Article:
ESTONIA - Online Voting for European Parliament

Arno Froese

Estonia was crippled by cyberattacks on government networks during a dispute with Russia in 2007. Today the tiny tech-savvy nation is so certain of its cyber defenses that it is the only country in the world to allow internet voting for the entire electorate, in every election, and thousands have already done so in the European Parliament elections.

Internet voting—or i-voting—has been available since 2005 in the nation that gave the world Skype, and the percentage of voters using the internet to cast ballots has increased with each election, reaching 44% of voters in national election in March.

Linda Lainvoo was one of the first Estonians to vote in the European Parliament election, which she did from a cafe before heading to work. The 32-year-old civil servant has voted online since she was first eligible to vote.

“I couldn’t imagine my life any different,” Lainvoo said after logging into a secure online portal with her ID card and a PIN code. “I do everything online so I don’t have to stand in queues and do things on paper.”

Estonia, which borders Russia, took time to build security and privacy into its model. It created a platform that supports electronic authentication and digital signatures to enable paperless communications, in contrast with failed efforts by private companies to provide secure online voting systems in the United States, for example.

Transparency and security have been built into the system by allowing people to verify that their vote has been tallied correctly, while a third-party system creates logs that are compared to the results of the ballot boxes and which would reveal any discrepancies.

“Trust is the paramount factor in making sure that Internet-based voting actually takes place,” said Tonu Tammer from the government agency in charge of the security of Estonia’s computer networks., 20 May 2019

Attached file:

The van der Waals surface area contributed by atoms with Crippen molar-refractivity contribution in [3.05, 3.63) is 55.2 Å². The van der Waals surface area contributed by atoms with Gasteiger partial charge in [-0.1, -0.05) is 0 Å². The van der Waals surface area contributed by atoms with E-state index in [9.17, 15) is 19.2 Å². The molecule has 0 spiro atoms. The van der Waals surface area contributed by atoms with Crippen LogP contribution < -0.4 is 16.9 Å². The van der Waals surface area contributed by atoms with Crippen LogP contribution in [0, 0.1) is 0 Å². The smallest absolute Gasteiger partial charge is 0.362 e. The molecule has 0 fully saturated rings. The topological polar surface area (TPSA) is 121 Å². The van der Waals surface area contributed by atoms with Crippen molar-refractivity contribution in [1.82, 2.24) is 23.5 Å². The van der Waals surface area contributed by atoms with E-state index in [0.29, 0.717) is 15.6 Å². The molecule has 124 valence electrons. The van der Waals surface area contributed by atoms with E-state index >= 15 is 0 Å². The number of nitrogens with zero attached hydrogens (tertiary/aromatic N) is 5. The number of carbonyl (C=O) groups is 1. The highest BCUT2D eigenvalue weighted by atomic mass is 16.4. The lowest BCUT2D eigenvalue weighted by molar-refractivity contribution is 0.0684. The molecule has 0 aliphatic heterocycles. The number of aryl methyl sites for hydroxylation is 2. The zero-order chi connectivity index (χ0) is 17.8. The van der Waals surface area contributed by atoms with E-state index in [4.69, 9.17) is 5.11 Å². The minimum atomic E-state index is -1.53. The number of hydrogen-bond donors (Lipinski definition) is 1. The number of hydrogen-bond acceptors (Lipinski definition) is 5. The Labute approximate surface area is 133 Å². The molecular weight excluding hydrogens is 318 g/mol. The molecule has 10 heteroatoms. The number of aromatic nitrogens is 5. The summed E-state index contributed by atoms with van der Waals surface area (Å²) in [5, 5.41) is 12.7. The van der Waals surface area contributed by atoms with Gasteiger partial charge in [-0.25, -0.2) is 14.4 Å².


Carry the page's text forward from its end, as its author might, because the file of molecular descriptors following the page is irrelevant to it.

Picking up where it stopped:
Arno's commentary

This small country with only 1.3 million in population, a former Soviet Union territory, has experienced remarkable growth. The CIA Factbook reports the GDP growth rate was 1.7% for 2015, 2.1% for 2016, and 4.9% in 2017.

Now, Estonia has become the first nation in the world to securely allow internet voting for its citizens. Needless to say, the advantages are fantastic. After identifying yourself on your electronic device, just a few clicks is all you have to do to vote. That’s good, but it also has a drawback; from that point on, your information is stored indefinitely, and who really knows if and when illegal identities can get access to your data. That means even more security will have to be implemented in the future to have the rest of the world follow Estonia’s lead. 

From Scripture, we know that this process must continue until every person on planet earth is identified electronically. That is yet to come.

Arno Froese is the executive director of Midnight Call Ministries and editor-in-chief of the acclaimed prophetic magazines Midnight Call and News From Israel. He has authored a number of well-received books, and has sponsored many prophecy conferences in the U.S., Canada, and Israel. His extensive travels have contributed to his keen insight into Bible prophecy, as he sees it from an international perspective.

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